HF Analyst Life

So I am an An2 at a sweatshop group. I am absolutely burnt out and have been ground to the death of me. I have been looking to leave soon for immediate start roles that are much lighter work hours and better WLB (Corp Dev, Co-Invest/FoF shops, etc.). I know that the job is much less interesting and would be a "step-down" in terms of prestige and intellectual pursuit in terms of what I could pursue in a buyout shop but I realized I'd rather have an interesting life with interesting hobbies.That being said there has been a part of me that wants to regain the drive I used to have and do something that is meaningful - I just can't deal with consistent 3-4am nights, fire drills, and having no control over my life.

I was recently invited to interview with a Hedge Fund and it seems like this might be a good blend of what I am looking for. Appears to be a stressful job that demands a lot around market hours (+ a few hours before and after) but the work is genuinely interesting (no dumb process work) and everyone on WSO seems to really love it. I think it would really satisfy my intellectual pursuit. Also given the market-oriented nature it seems like even at a top shop, I would be able to have some time to myself on the evenings/weekends to go for dinner, pursue a class, do stuff outside of work. Because of this it seems like the perfect opportunity for me where I can still grind/work hard, just on something I am interested in and something that gives me control back in my life.

Am I being naive? I don't want to end up in a situation where I regret joining and feel trapped to stay. To be clear I am looking for my next role to be a long-term role, and not looking to use it as a spring board to another exit opp. Any insight would be huge.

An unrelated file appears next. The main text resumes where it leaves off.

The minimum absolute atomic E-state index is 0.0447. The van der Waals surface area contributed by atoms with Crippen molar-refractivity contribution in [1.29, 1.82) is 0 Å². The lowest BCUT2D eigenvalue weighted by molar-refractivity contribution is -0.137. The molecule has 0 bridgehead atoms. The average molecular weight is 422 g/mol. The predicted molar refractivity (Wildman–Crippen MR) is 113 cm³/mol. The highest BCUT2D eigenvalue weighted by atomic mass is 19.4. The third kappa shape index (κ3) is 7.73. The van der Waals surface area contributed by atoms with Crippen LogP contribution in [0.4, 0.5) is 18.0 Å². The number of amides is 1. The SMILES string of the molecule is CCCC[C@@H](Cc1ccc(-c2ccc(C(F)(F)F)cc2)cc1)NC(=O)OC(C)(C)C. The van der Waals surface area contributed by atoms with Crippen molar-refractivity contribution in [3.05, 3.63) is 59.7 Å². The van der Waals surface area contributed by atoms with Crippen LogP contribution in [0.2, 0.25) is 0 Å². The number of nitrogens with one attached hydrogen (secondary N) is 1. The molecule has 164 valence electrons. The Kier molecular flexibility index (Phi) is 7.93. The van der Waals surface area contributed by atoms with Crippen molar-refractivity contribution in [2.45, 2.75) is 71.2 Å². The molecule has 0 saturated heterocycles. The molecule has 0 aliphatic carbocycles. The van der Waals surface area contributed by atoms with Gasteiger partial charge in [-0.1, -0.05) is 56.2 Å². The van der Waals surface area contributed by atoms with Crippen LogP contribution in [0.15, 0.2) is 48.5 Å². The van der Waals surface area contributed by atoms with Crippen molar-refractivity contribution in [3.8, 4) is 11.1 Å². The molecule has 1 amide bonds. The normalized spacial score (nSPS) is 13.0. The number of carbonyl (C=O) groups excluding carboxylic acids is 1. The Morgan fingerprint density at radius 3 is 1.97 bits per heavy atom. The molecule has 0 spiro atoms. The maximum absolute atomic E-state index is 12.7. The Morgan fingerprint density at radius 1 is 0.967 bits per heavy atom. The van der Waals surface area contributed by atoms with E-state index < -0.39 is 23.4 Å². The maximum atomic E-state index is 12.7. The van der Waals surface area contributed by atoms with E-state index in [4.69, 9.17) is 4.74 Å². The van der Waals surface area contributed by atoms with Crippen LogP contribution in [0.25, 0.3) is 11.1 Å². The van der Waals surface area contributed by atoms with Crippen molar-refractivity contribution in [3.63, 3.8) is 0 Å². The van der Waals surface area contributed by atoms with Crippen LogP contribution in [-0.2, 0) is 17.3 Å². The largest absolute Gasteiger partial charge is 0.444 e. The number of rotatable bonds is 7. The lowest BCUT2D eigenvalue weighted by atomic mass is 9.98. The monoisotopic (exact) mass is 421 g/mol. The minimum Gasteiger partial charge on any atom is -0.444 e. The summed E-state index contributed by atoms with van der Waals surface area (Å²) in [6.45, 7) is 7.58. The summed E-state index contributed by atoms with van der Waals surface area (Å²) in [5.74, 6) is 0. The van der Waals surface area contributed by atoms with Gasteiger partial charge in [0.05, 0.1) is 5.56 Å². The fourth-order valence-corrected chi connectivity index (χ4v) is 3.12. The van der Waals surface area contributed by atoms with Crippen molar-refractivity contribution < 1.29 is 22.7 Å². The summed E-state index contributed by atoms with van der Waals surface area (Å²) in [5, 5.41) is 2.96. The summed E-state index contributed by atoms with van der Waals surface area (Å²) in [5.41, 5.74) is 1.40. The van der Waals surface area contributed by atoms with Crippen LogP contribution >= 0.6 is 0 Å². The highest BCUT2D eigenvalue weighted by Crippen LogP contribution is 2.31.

Comments (6)

sb0399, what's your opinion? Comment below:


Most Helpful
Telemachus, what's your opinion? Comment below:

100% depends on the fund.

HF analyst jobs vary drastically with the fund, especially the single managers. The pods at the multi-managers can also be fairly different, but they are usually similar enough to know what you're getting into. 

The single manager world however is very different. Before you get excited, you need to due diligence this fund. There are amazing HF jobs out there where analysts never leave, love coming to work, the culture is super academic and everyone is respectful with a one team/one team motto....BUT there are also sweatshop HF jobs where there is zero WLB, near 100% analyst turnover, money is crap, incoming analysts are over promised / under delivered on everything and then used/abused/churned out with everything accruing to the head CIO. I've seen it all. 

You just need to figure out what type of HF you're interviewing for. I would never group all HFs together in one bucket in anyway. 

I'd use the interview process to suss out what type of firm you're interviewing with as well as ask ppl in your network. 

Best of luck! 

  • Associate 1 in IB - Gen

Are there any questions you always ask to figure this out? 

  • Analyst 1 in IB-M&A

^^ - OP here thanks so much for the helpful response.

This is a very well known MM. Seems like it really depends on the pod I am in. During my first round the HR lady did say "Analysts usually love that they finally have time to get dinner" which made it sound like there is an essence of WLB. Not sure how much more insight I can get past that. Agree with the question above, what types of questions should I ask? 

I really do not want to be in a situation like you described for the terrible SMs but will I have a less likely chance of this at a large MM?

  • Research Analyst in AM - Other

The answer is similar within MMs, it is just PM-dependent. Some PMs will pay analysts well (assuming the team makes money), respect their time/WLB, offer mentorship, etc... and others will churn and burn analysts, stiff them on pay, etc. In addition to gleaning what you can from biz dev at the MM and in convos with the PM, worth looking into how many analysts they have employed in the past (high churn is a bad sign) and whether any senior analysts on the team have been there awhile. Others with MM experience might have more to offer on specific ways to learn more about a certain PM/team but this should be a decent start.

  • Quant in PropTrad

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